Salt flats hike in Blenheim

While we didn’t exactly get what we were promised by coming to Blenheim in terms of jobs, one thing that I’ve learned in this short time I’ve been abroad is that there are always positives that pop up. By being in Blenheim we had access to one of the coolest outdoor pursuits we’ve done thus far. Just about an hour’s drive south from Blenheim, along the east coast of the South Island, is the opportunity to hike to Sawcut Gorge, which was created by the small Ure River.

Mike and Grant Traversing the Ure

What’s really cool about this hike is that to get to the gorge you first have to hike along the Ure River for an hour while having to cross it about 15 times. Some of the crossings are only ankle deep in very calm water—but then there are the fun crossings. The fun crossings have the water coming up to your crotch (at my height) and you are fording through white water. To add to the fun the water was probably 40° and by the 1-minute mark there were only pins and needles in our Chaco-shod feet (Mike forgot his Chacos, so he went barefoot much of the way).

While this description might make it seem like a cold and slightly life threatening journey, even those factors couldn’t take away the beauty of the surroundings. The riverbed of the Ure, along with its boulders and shear cliffs, is almost perfectly white limestone, making for the most spectacular color of turquoise river water I’ve ever seen, and it made it much easier to cross, since you’re able to see what you’re stepping on. About half way through, the mountains and their cliffs start towering over you as the river cuts deeper into the valley, presenting a sight that can’t easily be captured by a camera, but I tried.


And for the grand finale the Sawcut Gorge really can’t easily be explained by words so here are a couple shots.

The entrance to the gorge.

Needless to say, it was a fantastic hike, even if we had icicles for feet by the end.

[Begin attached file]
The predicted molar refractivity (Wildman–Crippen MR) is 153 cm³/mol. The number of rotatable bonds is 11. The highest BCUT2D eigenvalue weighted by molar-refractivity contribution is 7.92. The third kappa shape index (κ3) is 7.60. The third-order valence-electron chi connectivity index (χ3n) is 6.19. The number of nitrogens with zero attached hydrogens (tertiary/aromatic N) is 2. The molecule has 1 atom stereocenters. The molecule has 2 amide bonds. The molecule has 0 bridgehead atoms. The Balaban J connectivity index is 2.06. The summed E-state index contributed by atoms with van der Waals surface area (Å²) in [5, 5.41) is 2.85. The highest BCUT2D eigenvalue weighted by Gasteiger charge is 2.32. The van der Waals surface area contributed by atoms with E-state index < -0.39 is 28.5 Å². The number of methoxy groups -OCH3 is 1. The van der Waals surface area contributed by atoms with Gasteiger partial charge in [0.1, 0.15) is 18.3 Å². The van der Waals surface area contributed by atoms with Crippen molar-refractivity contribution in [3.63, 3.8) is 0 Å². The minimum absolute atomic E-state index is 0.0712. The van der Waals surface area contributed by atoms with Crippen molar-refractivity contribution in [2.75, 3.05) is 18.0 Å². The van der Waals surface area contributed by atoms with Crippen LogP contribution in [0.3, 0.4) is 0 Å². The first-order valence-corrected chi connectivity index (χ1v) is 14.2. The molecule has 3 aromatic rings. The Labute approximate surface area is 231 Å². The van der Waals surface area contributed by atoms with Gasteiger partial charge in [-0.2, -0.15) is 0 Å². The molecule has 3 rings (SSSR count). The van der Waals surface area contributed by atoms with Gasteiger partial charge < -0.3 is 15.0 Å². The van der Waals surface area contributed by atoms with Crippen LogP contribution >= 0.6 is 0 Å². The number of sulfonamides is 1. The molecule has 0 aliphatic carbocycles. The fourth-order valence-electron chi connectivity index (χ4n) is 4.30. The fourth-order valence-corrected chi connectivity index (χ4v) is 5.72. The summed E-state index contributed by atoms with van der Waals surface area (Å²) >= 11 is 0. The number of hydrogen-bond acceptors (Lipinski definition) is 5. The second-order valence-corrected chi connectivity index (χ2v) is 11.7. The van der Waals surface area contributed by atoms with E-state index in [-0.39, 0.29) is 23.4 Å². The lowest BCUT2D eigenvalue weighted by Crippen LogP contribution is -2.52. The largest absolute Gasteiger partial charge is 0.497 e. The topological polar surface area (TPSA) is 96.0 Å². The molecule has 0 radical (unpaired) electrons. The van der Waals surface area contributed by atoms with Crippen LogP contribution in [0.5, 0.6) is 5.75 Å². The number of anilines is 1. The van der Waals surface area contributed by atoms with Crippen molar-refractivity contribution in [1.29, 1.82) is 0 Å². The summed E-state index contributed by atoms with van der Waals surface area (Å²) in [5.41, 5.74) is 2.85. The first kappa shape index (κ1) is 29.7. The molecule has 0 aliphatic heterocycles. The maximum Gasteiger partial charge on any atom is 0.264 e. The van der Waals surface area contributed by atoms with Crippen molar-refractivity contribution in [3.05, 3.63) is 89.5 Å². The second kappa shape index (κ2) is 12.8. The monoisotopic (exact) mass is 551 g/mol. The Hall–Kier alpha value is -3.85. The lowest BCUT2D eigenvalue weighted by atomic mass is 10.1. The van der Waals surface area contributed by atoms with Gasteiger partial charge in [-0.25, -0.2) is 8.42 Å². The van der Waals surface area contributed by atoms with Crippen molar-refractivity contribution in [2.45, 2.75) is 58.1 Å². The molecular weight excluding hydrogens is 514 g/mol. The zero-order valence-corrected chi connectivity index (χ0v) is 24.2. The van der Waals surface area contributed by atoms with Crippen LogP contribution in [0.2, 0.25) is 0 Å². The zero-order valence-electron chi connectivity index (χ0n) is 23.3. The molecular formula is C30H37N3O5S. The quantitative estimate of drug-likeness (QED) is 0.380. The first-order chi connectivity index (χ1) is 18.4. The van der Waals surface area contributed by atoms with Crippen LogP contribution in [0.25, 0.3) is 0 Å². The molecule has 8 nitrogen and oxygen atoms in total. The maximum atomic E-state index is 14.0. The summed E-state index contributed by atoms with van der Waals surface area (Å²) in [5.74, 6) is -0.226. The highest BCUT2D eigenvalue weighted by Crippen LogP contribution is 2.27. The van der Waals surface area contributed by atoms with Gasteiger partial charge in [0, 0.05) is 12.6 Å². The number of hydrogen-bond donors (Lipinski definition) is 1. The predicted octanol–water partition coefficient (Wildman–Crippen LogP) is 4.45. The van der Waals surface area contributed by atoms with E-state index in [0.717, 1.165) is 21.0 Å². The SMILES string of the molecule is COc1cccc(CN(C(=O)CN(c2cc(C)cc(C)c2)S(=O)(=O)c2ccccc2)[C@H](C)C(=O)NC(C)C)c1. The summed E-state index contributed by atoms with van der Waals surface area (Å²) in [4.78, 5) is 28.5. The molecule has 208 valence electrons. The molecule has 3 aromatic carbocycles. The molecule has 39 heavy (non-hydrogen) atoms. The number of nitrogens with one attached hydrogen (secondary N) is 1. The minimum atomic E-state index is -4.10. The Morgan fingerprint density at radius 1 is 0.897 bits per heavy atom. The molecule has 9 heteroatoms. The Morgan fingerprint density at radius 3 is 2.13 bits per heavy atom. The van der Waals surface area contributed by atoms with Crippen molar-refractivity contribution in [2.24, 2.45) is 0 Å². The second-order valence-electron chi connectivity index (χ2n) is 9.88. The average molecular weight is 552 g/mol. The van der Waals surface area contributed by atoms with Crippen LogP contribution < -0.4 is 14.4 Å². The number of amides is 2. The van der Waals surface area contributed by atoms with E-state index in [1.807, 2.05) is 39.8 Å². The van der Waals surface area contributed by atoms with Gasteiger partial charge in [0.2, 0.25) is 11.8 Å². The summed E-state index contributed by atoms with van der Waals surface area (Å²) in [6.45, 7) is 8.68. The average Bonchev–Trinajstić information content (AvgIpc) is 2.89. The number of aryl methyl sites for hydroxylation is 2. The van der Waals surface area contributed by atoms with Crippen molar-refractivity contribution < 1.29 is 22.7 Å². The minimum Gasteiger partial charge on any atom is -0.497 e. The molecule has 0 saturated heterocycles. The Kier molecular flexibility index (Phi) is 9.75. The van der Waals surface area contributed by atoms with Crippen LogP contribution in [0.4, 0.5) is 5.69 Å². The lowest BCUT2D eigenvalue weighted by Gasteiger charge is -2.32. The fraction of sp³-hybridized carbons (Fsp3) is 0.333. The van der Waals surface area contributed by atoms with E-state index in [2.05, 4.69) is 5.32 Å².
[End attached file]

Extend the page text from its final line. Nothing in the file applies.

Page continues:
We had one more hike in the Blenheim area in between job hunting. Our hostel manager told us about a good walk up to the top of Mt. Vernon that would give sprawling views of the Blenheim area. The views were fantastic, yes, but I have learned that what may be a “good walk” to most Kiwis living in this mountainous landscape is, in fact, a heart-pounding, sweat-inducing, breath-stealing, hour-long hike up the side of a mountain for a boy born and raised in pancake-flat Florida. It was a challenge, but as evidenced by the photo, we made it, and we were damn proud.

Happy to be at the top.

Though we had a great time with our adventures outside in the area, one truth remained: we needed to get jobs or find a way to stop spending money as quickly. A few emails later we landed a gig in Nelson at a hostel, working for accommodation. Since there were no paying jobs at the moment in Blenheim we decided to pick up and go.

Nelson is a really cool seaside town with a rich fishing history and is apparently a hot summer spot for vacationing Kiwis. It has a very “Mainstreet USA” feel to the downtown, which makes it very pedestrian friendly with all sorts of cafes, art galleries, and shops lining the streets as well as lots of greenspace. On one side is Tasman Bay and on the opposite are pretty large mountains. It makes for a very appealing setting. I first thought it was a town I didn’t want to spend much time in because it seemed too small for me. But over the past week it has really grown on me, especially because of the variety of activities that surround the city. It has some world-class beaches but the mountains are what interest me. If I can get a job here I will be investing in a mountain bike as Nelson is known to have some of the best mountain biking in New Zealand, making it some of the best in the world. Of course, if I can’t find work plans will change. 

Nelson with the Southern Alps behind.

Also, my previous description of hostels does not apply to where we’re working for accommodation, as this is definitely an outlier. This one is extremely well kept and the owners also run a very popular bar that is attached to the hostel. Free WiFi and free breakfast are also two very enticing perks of staying here, though I might get tired of waffles by the time I’m done.